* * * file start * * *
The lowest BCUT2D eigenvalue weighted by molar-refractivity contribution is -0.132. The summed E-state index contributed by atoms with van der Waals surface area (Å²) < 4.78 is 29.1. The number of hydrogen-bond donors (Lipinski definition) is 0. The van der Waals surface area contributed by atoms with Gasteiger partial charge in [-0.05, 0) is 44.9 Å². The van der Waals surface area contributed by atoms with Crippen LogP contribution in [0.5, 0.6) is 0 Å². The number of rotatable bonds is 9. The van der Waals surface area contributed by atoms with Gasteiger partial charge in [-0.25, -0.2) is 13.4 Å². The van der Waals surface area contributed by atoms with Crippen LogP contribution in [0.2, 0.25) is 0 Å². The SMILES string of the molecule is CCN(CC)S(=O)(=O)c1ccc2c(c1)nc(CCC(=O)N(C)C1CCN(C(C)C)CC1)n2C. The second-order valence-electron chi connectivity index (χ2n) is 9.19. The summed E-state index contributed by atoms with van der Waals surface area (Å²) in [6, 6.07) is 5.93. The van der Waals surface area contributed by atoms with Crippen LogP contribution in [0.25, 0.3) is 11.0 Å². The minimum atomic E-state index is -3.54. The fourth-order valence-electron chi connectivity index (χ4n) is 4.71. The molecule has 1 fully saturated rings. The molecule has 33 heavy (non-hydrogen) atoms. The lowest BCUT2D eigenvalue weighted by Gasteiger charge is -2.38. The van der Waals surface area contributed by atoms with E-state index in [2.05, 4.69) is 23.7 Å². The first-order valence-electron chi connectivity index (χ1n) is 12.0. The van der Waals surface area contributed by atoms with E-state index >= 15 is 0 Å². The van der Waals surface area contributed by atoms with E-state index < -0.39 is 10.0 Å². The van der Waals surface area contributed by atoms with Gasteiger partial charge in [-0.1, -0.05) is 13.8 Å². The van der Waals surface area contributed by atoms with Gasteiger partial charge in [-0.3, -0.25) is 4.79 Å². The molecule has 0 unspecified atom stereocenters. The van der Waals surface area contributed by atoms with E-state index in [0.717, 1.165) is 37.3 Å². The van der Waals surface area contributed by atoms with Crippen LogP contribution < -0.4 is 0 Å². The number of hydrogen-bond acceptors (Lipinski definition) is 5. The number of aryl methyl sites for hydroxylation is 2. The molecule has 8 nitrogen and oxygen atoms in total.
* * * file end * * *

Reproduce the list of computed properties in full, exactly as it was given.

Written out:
The lowest BCUT2D eigenvalue weighted by molar-refractivity contribution is -0.132. The summed E-state index contributed by atoms with van der Waals surface area (Å²) < 4.78 is 29.1. The number of hydrogen-bond donors (Lipinski definition) is 0. The van der Waals surface area contributed by atoms with Gasteiger partial charge in [-0.05, 0) is 44.9 Å². The van der Waals surface area contributed by atoms with Crippen LogP contribution in [0.5, 0.6) is 0 Å². The number of rotatable bonds is 9. The van der Waals surface area contributed by atoms with Gasteiger partial charge in [-0.25, -0.2) is 13.4 Å². The van der Waals surface area contributed by atoms with Crippen LogP contribution in [0.2, 0.25) is 0 Å². The SMILES string of the molecule is CCN(CC)S(=O)(=O)c1ccc2c(c1)nc(CCC(=O)N(C)C1CCN(C(C)C)CC1)n2C. The second-order valence-electron chi connectivity index (χ2n) is 9.19. The summed E-state index contributed by atoms with van der Waals surface area (Å²) in [6, 6.07) is 5.93. The van der Waals surface area contributed by atoms with Crippen LogP contribution in [0.25, 0.3) is 11.0 Å². The minimum atomic E-state index is -3.54. The fourth-order valence-electron chi connectivity index (χ4n) is 4.71. The molecule has 1 fully saturated rings. The molecule has 33 heavy (non-hydrogen) atoms. The lowest BCUT2D eigenvalue weighted by Gasteiger charge is -2.38. The van der Waals surface area contributed by atoms with E-state index in [2.05, 4.69) is 23.7 Å². The first-order valence-electron chi connectivity index (χ1n) is 12.0. The van der Waals surface area contributed by atoms with E-state index >= 15 is 0 Å². The van der Waals surface area contributed by atoms with E-state index < -0.39 is 10.0 Å². The van der Waals surface area contributed by atoms with Gasteiger partial charge in [-0.1, -0.05) is 13.8 Å². The van der Waals surface area contributed by atoms with Gasteiger partial charge in [-0.3, -0.25) is 4.79 Å². The molecule has 0 unspecified atom stereocenters. The van der Waals surface area contributed by atoms with E-state index in [0.717, 1.165) is 37.3 Å². The van der Waals surface area contributed by atoms with Crippen LogP contribution < -0.4 is 0 Å². The number of hydrogen-bond acceptors (Lipinski definition) is 5. The number of aryl methyl sites for hydroxylation is 2. The molecule has 8 nitrogen and oxygen atoms in total.